By Julia Karow
This article was originally published Feb. 27
MARCO ISLAND, Fla. — Pacific Biosciences presented its commercial sequencing instrument, the Pacbio RS, publicly for the first time last week, along with a 10-kilobase read generated by its technology and a number of applications, ranging from influenza virus sequencing to structural variation analysis in humans and mutation detection in cancer.
The company also provided an outlook of how the system is expected to improve over the next few years.
At a company presentation during the Advances in Genome Biology and Technology meeting here, PacBio CTO Steve Turner showed a video of how the new instrument is operated. The 1,800-pound machine, about the size of an airport X-ray machine with a dishwasher-sized blade server by its side, was also on display to potential customers in a suite at the conference hotel.
"Yes, it is big, yes, it is heavy, but yes, it does work," said CEO Hugh Martin during the presentation.
The machine, which has a large touchscreen on its front, has two drawers: one holds an array of SMRT cells, each with 80,000 zero-mode waveguides, which are loaded in up to 12 rows of eight, as well as pipette tips; the other holds the sequencing samples and consumables. Once both drawers are loaded, an automated fluid handling system picks up a single SMRT cell, fills it with sample and reagents, and transfers it to the camera area, where four liquid-cooled cameras start collecting signals from labeled nucleotides as they get incorporated into DNA in real time at a speed of 1 to 3 bases per second. The adjacent compute cluster processes these signals in real time.
In collaboration with a number of scientific collaborators, PacBio has tested the technology in a variety of projects, using its prototype instruments, which differ from the commercial version mainly in the number of ZMWs – 3,000.
An influenza virus sequencing project, for example, in collaboration with the J. Craig Venter Institute and others, demonstrated that the time to conduct an experiment on the platform — about nine hours, including both sample prep and sequencing — is compatible with clinical requirements for obtaining fast results.
By sequencing transcripts from a well-studied breast cancer cell line, MCF-7, company scientists showed that reads on the order of several thousand base pairs were able to span entire transcripts and pick up several alternative splice forms.
The system is also capable of producing very long reads, although these represent only a small percentage of the overall reads: for example, Turner showed a 10,351-base E. coli read that incorporates nine elements with regulatory of structural functions. Customers will be able to produce reads of that size, too, he said, adding that PacBio has seen reads as long as 20 kilobases in house.
Eventually, he said, the company expects to increase the read length to 50 kilobases. As a proof of principle that a DNA fragment of that size would actually be viable in the ZMW, company scientists prepared intact DNA from the 48.5-kilobase lambda phage genome and sequenced it on both ends. The majority of fragments, Turner said, remained intact in the ZMWs.
In an example of "strobe sequencing," where the instrument generates several reads on the same DNA molecule that are separated by "dark" stretches, PacBio analyzed a human fosmid with well-known structural variants — a collaboration with Evan Eichler at the University of Washington. The company has generated "strobed reads" spanning as much as 20,000 bases, putting it "in a very nice position for de novo human genome assembly," Turner said.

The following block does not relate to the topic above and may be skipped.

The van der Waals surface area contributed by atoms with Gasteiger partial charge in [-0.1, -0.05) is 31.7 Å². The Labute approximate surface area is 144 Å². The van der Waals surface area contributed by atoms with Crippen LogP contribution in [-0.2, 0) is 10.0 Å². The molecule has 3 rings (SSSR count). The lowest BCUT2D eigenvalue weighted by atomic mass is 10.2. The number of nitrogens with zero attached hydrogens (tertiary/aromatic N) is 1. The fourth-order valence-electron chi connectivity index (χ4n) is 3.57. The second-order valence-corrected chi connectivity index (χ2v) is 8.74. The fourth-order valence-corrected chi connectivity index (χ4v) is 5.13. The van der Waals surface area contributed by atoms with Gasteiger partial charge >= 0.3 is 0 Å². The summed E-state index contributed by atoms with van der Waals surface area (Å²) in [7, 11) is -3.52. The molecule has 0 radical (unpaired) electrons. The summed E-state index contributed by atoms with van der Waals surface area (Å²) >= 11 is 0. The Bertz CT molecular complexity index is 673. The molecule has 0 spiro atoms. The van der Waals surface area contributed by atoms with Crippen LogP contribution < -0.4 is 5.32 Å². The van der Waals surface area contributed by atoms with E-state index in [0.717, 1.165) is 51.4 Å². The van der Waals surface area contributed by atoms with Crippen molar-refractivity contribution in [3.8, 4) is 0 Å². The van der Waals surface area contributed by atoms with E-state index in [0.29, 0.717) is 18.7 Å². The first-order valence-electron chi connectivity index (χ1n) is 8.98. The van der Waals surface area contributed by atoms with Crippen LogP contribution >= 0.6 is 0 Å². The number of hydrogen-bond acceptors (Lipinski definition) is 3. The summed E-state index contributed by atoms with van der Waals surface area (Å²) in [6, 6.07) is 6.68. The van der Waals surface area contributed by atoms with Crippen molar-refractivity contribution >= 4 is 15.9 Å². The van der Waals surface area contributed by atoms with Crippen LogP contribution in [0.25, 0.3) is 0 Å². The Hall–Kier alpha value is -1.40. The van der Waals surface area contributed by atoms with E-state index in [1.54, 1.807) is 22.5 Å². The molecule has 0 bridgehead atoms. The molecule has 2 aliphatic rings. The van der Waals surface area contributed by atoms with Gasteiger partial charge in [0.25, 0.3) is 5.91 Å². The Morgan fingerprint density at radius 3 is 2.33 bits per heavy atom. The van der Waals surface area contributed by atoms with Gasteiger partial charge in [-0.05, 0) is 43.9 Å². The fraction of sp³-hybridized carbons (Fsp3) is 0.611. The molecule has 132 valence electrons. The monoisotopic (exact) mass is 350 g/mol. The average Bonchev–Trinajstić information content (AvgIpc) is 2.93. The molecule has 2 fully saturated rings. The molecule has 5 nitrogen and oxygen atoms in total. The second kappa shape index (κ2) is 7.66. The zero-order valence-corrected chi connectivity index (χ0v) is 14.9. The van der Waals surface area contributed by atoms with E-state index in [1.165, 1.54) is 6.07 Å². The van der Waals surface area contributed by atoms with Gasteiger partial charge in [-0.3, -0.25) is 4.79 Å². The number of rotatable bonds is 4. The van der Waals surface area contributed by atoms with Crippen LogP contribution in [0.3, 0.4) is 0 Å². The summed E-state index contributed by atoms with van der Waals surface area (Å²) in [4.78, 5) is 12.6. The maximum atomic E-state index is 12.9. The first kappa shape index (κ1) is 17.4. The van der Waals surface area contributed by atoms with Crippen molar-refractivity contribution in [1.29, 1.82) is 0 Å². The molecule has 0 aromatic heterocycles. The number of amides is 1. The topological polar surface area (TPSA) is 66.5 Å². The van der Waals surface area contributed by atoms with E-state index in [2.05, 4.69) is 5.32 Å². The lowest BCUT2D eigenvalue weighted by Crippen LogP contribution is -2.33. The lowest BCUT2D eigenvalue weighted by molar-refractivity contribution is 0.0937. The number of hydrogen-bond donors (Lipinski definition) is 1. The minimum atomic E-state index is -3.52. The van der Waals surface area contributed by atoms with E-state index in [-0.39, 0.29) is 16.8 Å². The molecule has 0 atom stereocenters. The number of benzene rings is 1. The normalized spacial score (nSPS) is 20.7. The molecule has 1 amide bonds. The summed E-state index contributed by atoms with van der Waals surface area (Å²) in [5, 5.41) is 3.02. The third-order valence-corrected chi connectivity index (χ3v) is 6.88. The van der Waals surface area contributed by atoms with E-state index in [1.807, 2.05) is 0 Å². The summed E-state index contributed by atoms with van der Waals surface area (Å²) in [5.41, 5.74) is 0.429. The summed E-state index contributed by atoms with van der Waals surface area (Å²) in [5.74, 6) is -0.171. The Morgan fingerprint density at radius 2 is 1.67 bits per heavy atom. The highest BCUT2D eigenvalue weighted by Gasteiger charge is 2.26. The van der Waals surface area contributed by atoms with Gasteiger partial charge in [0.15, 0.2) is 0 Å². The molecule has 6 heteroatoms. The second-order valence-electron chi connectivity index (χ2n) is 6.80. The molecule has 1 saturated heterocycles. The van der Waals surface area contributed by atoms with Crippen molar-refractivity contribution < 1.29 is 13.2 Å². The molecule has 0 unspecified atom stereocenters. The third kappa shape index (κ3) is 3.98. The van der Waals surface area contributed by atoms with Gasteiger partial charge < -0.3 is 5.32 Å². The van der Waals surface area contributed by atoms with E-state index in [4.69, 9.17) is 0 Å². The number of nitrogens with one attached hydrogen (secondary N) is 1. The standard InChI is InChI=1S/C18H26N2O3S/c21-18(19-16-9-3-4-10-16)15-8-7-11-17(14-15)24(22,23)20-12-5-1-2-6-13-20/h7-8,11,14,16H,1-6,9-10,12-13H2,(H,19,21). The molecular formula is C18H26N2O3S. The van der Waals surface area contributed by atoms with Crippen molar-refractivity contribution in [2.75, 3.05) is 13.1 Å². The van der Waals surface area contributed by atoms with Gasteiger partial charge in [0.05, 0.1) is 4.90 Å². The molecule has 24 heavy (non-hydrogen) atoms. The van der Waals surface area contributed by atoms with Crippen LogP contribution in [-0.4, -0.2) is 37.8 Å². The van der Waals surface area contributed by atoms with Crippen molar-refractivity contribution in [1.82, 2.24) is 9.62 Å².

The technology has also helped with the assembly of difficult-to-sequence organisms, for example Rhodopseudomonas palustris, which is of interest to researchers for fuel production. Sanger sequencing had only been able to produce a genome with 58 contigs, but a hybrid assembly with PacBio reads led to a single contig.
The company readily admits that its technology suffers from poor single-read accuracy, similar to other single-molecule sequencing approaches, but it offers circular consensus sequencing as a remedy, where the same molecule is sequenced several times over. Individual molecules can reach quality values of Q40, Turner said. In a separate conference talk, Elaine Mardis from the Genome Center at Washington University showed how this method can be applied to detect mutations in regions of tumor genomes.
At launch, PacBio plans to support three applications: standard sequencing, strobe sequencing, and circular consensus sequencing. Methylation sequencing will follow shortly, and the company is already working on additional applications, such as direct RNA sequencing and ribosome translation analysis.
Turner showed that based on changes in the enzyme kinetics, the technology is able to identify not only methylated cytosine and adenosine but also hydroxylmethyl cytosine and a number of other modified bases.
Over time, PacBio expects that the throughput of its instrument will increase severalfold: the number of ZMW wells occupied by a single polymerase will triple from 30 percent to about 90 percent through "molecular nanotechnology techniques," and the number of ZMWs per SMRT cell will double, to 160,000. In addition, the company plans to use faster polymerases that generate DNA at up to 15 bases per second.
In 2014, the firm plans to come out with a second-generation instrument that will multiplex more than a million ZMWs (see In Sequence 2/23/2010).